My library

+ Add to library

Contact us
24/7 Tech support | Rules regarding submitting

Send a message

Your tickets


Back to the news list

Trojan.Winlock.5490 extorts money from French users

January 27, 2012

The Russian anti-virus vendor Doctor Web warns Internet users of the new malignant program that blocks access to Windows. This Trojan horse has been dubbed Trojan.Winlock.5490. The malicious application poses a danger to systems running Microsoft Windows with French locale set as default system language.

Otherwise Trojan.Winlock.5490, written in C, won't run in a system with a different default language. The Trojan horse incorporates anti-debugging features: when loaded, it checks if its process is launched in VirtualBox, QEmu or VMWare environment. If it is, the Trojan horse process is ended. A significant portion of Windows blockers work in the offline mode. They contain an unlock code in their own resources (plain text or encrypted ), or calculate it based on the number of parameters or do not have such a code at all. Trojan.Winlock.5490 belongs to the last group of extortion programs . It deletes itself automatically in a week after installation. However, after having blocked access to Windows it reports to a remote server and sends information about the infected machine, payment card numbers entered by the victim and receives "OK" as a response.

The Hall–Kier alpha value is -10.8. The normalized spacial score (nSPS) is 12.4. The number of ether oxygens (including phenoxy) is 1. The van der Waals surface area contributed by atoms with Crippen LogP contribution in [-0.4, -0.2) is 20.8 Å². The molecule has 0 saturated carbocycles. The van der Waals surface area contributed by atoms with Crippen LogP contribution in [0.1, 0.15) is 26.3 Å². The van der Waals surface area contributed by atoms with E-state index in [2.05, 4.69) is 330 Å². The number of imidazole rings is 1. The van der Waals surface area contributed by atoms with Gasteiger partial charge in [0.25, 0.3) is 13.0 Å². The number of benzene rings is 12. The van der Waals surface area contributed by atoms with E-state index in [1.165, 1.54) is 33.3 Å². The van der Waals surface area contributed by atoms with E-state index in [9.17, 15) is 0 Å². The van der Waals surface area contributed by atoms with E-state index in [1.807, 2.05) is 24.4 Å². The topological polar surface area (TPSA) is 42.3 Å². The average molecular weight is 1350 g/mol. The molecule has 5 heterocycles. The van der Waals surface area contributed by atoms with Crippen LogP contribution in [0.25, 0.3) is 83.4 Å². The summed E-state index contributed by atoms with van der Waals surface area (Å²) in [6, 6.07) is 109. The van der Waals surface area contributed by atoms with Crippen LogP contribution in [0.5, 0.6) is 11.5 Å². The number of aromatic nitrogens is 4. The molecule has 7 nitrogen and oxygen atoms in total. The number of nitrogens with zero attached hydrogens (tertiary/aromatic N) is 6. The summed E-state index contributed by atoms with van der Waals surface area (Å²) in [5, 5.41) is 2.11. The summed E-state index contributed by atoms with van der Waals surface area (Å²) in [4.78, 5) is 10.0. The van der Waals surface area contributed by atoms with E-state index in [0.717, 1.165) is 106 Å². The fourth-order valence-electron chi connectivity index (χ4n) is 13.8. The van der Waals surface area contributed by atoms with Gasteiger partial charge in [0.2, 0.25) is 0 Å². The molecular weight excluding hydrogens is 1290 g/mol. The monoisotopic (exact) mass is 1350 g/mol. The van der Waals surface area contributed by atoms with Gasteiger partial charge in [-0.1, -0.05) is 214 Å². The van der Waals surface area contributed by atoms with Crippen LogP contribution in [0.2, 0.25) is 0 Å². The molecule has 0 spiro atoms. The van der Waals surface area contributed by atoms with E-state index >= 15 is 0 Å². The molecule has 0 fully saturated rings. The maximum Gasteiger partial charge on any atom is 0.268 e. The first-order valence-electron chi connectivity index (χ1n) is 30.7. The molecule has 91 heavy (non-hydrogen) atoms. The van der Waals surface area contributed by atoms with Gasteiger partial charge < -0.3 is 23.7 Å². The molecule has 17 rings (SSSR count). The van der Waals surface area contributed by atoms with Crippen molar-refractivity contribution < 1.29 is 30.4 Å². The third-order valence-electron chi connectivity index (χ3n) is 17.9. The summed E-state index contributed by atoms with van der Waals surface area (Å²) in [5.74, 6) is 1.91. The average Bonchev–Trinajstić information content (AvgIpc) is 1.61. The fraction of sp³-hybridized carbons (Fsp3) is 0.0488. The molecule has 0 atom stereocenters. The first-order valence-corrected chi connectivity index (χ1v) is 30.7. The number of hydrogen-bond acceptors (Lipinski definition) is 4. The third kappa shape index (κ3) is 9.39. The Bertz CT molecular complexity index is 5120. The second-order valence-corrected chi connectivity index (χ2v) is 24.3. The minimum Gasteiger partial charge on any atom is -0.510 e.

Once Trojan.Winlock.5490 is in the system, it starts an svchost.exe process with its injected code and orders Windows to hide the Task bar and stops all explorer.exe and taskmgr.exe process threads. Then the adds its registry entry to be launched automatically and displays a window containing a demand to pay 100 euro with Paysafecard or Ukash card. The message language is French. The the card number entered by the victim is sent to the remote command server and the user is informed that the payment will be processed in 24 hours.

Because this Trojan horse does not use unlock codes, users are advised to scan their computers with Dr.Web LiveCD. You can also try to change the date in BIOS (set a date several months later than the current one) and scan hard drives with Dr.Web CureIt!. You may also delete the Trojan horse autorun entry from the Windows Registry found in Software\Microsoft\Windows\CurrentVersion\Run\.

Tell us what you think

To ask Doctor Web’s site administration about a news item, enter @admin at the beginning of your comment. If your question is for the author of one of the comments, put @ before their names.

Other comments